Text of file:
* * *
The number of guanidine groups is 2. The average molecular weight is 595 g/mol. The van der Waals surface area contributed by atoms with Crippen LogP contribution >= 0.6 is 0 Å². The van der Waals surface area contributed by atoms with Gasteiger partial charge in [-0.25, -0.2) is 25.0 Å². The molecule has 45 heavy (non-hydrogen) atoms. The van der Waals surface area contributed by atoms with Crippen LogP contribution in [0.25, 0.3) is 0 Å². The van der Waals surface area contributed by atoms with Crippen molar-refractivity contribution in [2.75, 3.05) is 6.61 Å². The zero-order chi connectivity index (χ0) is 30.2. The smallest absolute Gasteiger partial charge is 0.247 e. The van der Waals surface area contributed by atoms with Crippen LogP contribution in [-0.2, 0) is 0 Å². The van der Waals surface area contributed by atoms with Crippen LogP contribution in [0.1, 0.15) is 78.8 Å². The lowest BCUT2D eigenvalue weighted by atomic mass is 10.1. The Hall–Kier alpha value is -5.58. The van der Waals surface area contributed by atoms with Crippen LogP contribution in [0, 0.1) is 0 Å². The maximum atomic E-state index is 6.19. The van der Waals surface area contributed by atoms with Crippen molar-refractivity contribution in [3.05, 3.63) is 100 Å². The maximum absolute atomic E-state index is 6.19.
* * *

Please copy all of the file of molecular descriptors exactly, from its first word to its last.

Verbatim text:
The number of guanidine groups is 2. The average molecular weight is 595 g/mol. The van der Waals surface area contributed by atoms with Crippen LogP contribution >= 0.6 is 0 Å². The van der Waals surface area contributed by atoms with Gasteiger partial charge in [-0.25, -0.2) is 25.0 Å². The molecule has 45 heavy (non-hydrogen) atoms. The van der Waals surface area contributed by atoms with Crippen LogP contribution in [0.25, 0.3) is 0 Å². The van der Waals surface area contributed by atoms with Crippen molar-refractivity contribution in [2.75, 3.05) is 6.61 Å². The zero-order chi connectivity index (χ0) is 30.2. The smallest absolute Gasteiger partial charge is 0.247 e. The van der Waals surface area contributed by atoms with Crippen LogP contribution in [-0.2, 0) is 0 Å². The van der Waals surface area contributed by atoms with Crippen LogP contribution in [0.1, 0.15) is 78.8 Å². The lowest BCUT2D eigenvalue weighted by atomic mass is 10.1. The Hall–Kier alpha value is -5.58. The van der Waals surface area contributed by atoms with Crippen LogP contribution in [0, 0.1) is 0 Å². The maximum atomic E-state index is 6.19. The van der Waals surface area contributed by atoms with Crippen molar-refractivity contribution in [3.05, 3.63) is 100 Å². The maximum absolute atomic E-state index is 6.19.